Clubs and Societies
Discussion, debate and conviviality
Many of the key figures of the Scottish Enlightenment knew each other well, both professionally and socially.
The ‘literati’, or intellectuals, were mainly based in the university towns of Edinburgh, Glasgow and Aberdeen, and were often members of the same clubs and societies. These ranged from literary, philosophical and scientific debating societies, to more convivial dining and drinking clubs. Whatever their particular focus, they all encouraged lively debate, mutual improvement, and the exchange of ideas.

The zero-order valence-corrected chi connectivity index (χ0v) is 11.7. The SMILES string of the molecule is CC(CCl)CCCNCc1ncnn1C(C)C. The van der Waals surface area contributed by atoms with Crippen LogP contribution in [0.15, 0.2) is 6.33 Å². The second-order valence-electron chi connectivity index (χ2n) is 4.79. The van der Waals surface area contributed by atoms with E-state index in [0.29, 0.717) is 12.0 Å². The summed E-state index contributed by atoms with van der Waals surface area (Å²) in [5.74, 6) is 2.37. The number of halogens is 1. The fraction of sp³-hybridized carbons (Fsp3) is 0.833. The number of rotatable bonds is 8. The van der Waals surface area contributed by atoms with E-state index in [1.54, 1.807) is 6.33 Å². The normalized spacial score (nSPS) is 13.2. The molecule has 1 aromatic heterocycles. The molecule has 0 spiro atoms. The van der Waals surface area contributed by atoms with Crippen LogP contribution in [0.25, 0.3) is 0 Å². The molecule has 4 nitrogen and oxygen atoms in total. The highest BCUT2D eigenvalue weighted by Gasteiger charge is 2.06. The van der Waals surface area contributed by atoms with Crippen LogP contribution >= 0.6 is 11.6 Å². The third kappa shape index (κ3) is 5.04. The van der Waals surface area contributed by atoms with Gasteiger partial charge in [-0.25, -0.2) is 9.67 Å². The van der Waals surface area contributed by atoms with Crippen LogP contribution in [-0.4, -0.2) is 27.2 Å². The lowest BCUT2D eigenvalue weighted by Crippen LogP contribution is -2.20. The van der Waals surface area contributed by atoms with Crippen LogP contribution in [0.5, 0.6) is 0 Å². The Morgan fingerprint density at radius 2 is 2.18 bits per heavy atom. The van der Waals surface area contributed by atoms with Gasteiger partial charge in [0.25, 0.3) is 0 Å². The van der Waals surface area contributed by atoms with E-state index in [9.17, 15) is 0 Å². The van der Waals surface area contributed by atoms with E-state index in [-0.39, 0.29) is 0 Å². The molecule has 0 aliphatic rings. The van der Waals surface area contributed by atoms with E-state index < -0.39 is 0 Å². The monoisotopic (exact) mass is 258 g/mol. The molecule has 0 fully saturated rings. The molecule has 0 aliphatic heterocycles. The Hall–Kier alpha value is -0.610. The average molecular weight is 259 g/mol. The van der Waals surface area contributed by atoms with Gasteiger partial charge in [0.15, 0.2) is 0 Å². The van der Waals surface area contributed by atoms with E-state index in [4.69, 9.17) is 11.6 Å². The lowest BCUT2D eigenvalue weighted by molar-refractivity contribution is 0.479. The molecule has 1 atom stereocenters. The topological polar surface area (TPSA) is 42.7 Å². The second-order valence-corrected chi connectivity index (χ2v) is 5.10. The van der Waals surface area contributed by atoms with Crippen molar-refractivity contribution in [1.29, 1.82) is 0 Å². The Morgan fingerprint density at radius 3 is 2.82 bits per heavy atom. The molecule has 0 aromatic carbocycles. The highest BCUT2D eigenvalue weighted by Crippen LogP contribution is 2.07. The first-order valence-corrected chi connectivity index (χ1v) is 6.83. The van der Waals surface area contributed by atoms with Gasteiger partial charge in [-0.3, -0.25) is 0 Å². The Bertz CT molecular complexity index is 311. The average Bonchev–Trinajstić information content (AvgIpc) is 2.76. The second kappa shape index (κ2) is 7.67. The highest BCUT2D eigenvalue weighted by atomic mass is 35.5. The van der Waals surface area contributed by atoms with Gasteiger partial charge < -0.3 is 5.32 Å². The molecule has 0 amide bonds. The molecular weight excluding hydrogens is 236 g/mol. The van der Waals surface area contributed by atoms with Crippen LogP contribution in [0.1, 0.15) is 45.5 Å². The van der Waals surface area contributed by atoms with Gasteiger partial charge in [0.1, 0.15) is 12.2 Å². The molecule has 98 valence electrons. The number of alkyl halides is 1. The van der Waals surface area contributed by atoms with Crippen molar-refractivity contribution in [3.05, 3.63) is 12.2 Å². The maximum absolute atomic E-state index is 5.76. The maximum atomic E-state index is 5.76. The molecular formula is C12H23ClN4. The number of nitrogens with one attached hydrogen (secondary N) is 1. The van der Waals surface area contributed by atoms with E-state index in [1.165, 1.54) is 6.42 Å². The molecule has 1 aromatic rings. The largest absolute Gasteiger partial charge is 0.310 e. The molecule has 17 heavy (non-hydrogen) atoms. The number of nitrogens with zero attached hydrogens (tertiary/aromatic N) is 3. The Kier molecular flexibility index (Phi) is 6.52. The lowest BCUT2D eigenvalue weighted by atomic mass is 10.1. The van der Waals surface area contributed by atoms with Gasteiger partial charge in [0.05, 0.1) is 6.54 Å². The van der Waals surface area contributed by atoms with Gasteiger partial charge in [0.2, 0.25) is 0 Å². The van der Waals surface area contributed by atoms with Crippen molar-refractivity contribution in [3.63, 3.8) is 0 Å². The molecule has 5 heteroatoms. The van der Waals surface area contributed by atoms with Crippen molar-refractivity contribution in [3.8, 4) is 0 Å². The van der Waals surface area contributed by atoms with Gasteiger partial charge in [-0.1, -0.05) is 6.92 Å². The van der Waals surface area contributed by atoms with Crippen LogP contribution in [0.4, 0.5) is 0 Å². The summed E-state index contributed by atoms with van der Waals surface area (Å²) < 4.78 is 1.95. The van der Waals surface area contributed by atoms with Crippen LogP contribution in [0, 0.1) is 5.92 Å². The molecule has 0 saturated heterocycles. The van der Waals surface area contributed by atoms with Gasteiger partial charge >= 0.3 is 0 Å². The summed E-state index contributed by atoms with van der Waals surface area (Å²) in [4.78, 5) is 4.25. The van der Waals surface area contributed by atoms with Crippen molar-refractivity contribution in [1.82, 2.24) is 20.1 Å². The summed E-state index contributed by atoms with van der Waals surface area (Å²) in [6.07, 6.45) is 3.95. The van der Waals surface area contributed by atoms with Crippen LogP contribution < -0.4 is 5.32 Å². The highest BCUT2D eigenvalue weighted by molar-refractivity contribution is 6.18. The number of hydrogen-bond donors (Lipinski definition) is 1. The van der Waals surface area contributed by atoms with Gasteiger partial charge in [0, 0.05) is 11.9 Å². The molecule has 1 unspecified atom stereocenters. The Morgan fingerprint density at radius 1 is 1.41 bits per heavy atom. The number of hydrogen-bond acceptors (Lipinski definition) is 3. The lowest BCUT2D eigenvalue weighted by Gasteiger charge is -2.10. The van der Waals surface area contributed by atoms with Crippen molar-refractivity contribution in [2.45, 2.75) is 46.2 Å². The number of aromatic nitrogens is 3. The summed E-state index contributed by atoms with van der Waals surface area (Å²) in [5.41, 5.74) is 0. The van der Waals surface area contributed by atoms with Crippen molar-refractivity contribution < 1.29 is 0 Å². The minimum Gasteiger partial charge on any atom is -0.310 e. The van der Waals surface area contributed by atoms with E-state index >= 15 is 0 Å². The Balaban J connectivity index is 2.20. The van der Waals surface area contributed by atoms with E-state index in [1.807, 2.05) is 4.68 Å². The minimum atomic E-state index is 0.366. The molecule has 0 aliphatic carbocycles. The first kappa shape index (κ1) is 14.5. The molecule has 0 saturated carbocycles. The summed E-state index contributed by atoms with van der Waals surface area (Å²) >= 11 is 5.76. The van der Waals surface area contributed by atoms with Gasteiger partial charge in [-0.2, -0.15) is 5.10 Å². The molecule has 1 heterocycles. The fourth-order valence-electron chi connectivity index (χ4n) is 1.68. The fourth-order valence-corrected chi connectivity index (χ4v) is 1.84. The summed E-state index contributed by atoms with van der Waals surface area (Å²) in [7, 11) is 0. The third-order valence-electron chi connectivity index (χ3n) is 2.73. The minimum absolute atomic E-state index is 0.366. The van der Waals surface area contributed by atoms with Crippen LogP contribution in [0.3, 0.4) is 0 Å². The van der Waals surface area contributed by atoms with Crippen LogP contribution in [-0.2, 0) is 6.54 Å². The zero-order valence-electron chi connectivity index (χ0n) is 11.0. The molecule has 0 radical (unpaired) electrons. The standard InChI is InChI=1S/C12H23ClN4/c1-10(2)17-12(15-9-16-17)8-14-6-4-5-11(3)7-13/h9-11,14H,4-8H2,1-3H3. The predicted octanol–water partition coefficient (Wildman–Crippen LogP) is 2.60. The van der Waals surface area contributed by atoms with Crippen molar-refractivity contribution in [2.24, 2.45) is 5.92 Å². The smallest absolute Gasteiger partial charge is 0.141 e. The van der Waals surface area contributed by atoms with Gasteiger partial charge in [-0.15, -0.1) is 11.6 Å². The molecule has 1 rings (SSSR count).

The 18th-century clubs and societies were also characterised by their cross-disciplinary focus. The boundaries between different subject areas were not as fixed as they are today. It was quite common for philosophers, artists, scientists, churchmen, and lawyers to be members of the same society and to share ideas and discoveries from their different fields of knowledge.
The membership of the more convivial drinking and dining clubs often spanned different social and professional classes – advocates and surgeons rubbed shoulders with bakers and builders.